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The Yugoslavian front, spring 1943
The Slovenian people have launched an inexorable struggle against the occupying forces. Many of your comrades have already fallen in that struggle. And you will go on falling day after day, night after night, for as long as you remain tools in the hands of our oppressors, and until Slovenia is liberated.
Your leaders will lead you to believe that the Slovenian people love you, that you are being attacked only by ‘tiny numbers of communists.’ This is an insolent lie. All Slovenes are in accord with the struggle against the occupying forces. Under the leadership of the Slovenian National Liberation Committee, our entire people has organised itself into a single invincible liberation front.
 Your superiors are concealing from you the desperate situation into which Mussolini has hurled the ‘Italian Empire’ by selling it to Hitler. They are hiding from you the fact that Abyssinia, for which Mussolini spilled so much Italian blood, is no longer in Italian hands. They are hiding from you the impasse that Italian troops face in all of their African colonies. They are hiding from you the losses that Italian troops have suffered in the Balkans, and the fact thatwestern Serbia, Montenegro, most of Bosnia and Hercegovina, Lika, and parts of Dalmatia have already been liberated. They are hiding from you the terrible losses and torments inflicted upon Italian troops by the crushing weight of Russian weapons on the Russian front, and by the unbearable Russian winter. They are hiding from you the chaos that is breaking out in Italian cities as a result of the growing food shortages, the result of continuous bombing by the British Air Force, and the growing discontent of the Italian people with the policies of the warmonger Mussolini, who is plunging Italy into the abyss.
Understand what the Italian populace at home is coming to understand more and more, that Hitler is pushing you on all fronts: in Africa, in the Balkans, in France and in the USSR, so that you will be unable to form a resistance in your own country when he attacks ‘Allied’ Italy, just as he has attacked ‘Allied Yugoslavia’. Understand what any blind man must understand today, that Italy, as long as it gives allegiance to Germany, will suffer a terrible defeat at sea, on land and in the skies, at the hands of the united forces of Russia, Great Britain and all the freedom-loving peoples of the world.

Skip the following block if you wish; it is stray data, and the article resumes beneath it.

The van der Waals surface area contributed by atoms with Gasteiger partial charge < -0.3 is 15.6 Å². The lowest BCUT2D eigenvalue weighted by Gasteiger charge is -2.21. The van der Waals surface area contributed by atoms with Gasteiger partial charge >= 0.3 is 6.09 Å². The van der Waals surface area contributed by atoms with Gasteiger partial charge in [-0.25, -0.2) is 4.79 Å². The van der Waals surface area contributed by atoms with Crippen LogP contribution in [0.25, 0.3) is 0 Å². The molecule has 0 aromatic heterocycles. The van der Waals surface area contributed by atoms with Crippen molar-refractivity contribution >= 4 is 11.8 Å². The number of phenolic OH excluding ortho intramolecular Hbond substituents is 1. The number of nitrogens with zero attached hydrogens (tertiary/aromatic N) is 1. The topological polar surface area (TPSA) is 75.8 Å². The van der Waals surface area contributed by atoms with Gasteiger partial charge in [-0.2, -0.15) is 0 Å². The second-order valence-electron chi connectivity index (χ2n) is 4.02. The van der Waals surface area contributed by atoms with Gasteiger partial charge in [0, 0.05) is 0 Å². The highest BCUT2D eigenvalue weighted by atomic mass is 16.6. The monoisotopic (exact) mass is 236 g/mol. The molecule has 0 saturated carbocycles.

Understand, Italian soldiers, that the only way out for you and for the whole of the Italian people is to turn your weapons against those who have brought both you and us nothing but misfortune, to turn them against Mussolini’s fascist gang! It is vain to claim that you too condemn the bestiality of Hitler and Mussolini, that you too wish to see the end of fascism and the end of the war. You must use your actions to demonstrate your love of freedom and peace, your hatred of the oppressors, both yours and ours. Otherwise what awaits you is ruin, both yours and theirs.
The Communist Party of Slovenia appeals to you:
Do not carry out your superiors’ orders, do not fire on the Slovenians, do not persecute the partisans, but surrender to them, do not stand in the way of our liberation struggle!
Attack and disarm the fascist militia, the agents of OVRA and all those who are forcing you to fight against the Slovenian people.
Destroy the Italian armed forces, destroy the stores of weapons and food unless you can give them to the partisans, destroy the means of transport of the Italian army, lorries, motorcycles, horses, roads, railways, etc.!
Do not let the Italian armies be posted to the Russian front, to die for the lunatic Hitler and his satellites! Demand to return to your homeland!
Desert the Italian army, our people will be glad to help you! Give your weapons and ammunition to the partisans and the Popular Defence.
Join the Slovenian partisan units and help them, guns in hand, to bring to an early conclusion the absurd butchery of war, so that you can very soon return to your homes, to your poor abandoned mothers, wives and children, and establish a true sovereignty of the people in your own homeland.

Long live the common struggle of all peoples against fascist barbarism!
Long live the ussr and its invincible red army, the most powerful defender of freedom and progress!
Long live stalin, the leader of the people and workers in all countries!
Long live the Communist Party of Yugoslavia! 
Long live stalin, the leader of the people and workers in all countries!
Long live the Communist Party of Yugoslavia!
Death to fascism – freedom to the people!
Central Committee of theCommunist Party of Slovenia
Someone had written ‘SMRT FAŠISMU’in red paint on the peeling wall.
The men had been lined up in front of it. 

Their faces were blank. Closed, absent. Like the windows of the village. 

The captain yelled orders at the unit. The Italian soldiers assumed their positions, rifles shouldered. Almost all of them reservists. The officer was the youngest, with a well-trimmed moustache and a grey garrison cap tilted on his forehead.

The condemned men raised their eyes to look their butchers in the face. To be certain that they were men like themselves. They were used to death, even their own, they had grown accustomed to it over thousands of generations. 

On the other side eyes lowered, reflected sensations.  
Copyright © 2002 Giulio Einaudi editore s.p.a., Torino
Translation copyright © Shaun Whiteside 2005